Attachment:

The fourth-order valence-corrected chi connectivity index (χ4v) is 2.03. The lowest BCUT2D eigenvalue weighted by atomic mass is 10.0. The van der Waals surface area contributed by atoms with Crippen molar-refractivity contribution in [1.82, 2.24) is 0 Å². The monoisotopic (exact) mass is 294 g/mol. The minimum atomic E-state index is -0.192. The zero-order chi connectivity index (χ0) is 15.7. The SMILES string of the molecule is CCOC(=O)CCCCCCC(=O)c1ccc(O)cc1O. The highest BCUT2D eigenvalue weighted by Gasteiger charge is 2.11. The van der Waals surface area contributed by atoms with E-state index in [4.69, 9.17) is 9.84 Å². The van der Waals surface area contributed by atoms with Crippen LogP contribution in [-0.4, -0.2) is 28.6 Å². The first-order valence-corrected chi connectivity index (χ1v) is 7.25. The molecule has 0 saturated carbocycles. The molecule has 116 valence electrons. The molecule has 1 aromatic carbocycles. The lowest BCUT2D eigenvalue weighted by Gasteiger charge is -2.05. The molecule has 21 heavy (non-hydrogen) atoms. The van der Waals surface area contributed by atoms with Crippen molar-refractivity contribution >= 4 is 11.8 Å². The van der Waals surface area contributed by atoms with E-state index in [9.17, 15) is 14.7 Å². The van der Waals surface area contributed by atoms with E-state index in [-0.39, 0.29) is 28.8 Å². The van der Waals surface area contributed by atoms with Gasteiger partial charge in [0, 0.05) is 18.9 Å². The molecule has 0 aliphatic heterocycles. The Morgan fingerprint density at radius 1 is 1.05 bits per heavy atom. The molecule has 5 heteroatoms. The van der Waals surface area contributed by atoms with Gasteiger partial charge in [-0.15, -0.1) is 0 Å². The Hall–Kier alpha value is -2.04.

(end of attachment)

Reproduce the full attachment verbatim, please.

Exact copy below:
The fourth-order valence-corrected chi connectivity index (χ4v) is 2.03. The lowest BCUT2D eigenvalue weighted by atomic mass is 10.0. The van der Waals surface area contributed by atoms with Crippen molar-refractivity contribution in [1.82, 2.24) is 0 Å². The monoisotopic (exact) mass is 294 g/mol. The minimum atomic E-state index is -0.192. The zero-order chi connectivity index (χ0) is 15.7. The SMILES string of the molecule is CCOC(=O)CCCCCCC(=O)c1ccc(O)cc1O. The highest BCUT2D eigenvalue weighted by Gasteiger charge is 2.11. The van der Waals surface area contributed by atoms with E-state index in [4.69, 9.17) is 9.84 Å². The van der Waals surface area contributed by atoms with Crippen LogP contribution in [-0.4, -0.2) is 28.6 Å². The first-order valence-corrected chi connectivity index (χ1v) is 7.25. The molecule has 0 saturated carbocycles. The molecule has 116 valence electrons. The molecule has 1 aromatic carbocycles. The lowest BCUT2D eigenvalue weighted by Gasteiger charge is -2.05. The molecule has 21 heavy (non-hydrogen) atoms. The van der Waals surface area contributed by atoms with Crippen molar-refractivity contribution >= 4 is 11.8 Å². The van der Waals surface area contributed by atoms with E-state index in [9.17, 15) is 14.7 Å². The van der Waals surface area contributed by atoms with E-state index in [-0.39, 0.29) is 28.8 Å². The van der Waals surface area contributed by atoms with Gasteiger partial charge in [0, 0.05) is 18.9 Å². The molecule has 0 aliphatic heterocycles. The Morgan fingerprint density at radius 1 is 1.05 bits per heavy atom. The molecule has 5 heteroatoms. The van der Waals surface area contributed by atoms with Gasteiger partial charge in [-0.15, -0.1) is 0 Å². The Hall–Kier alpha value is -2.04.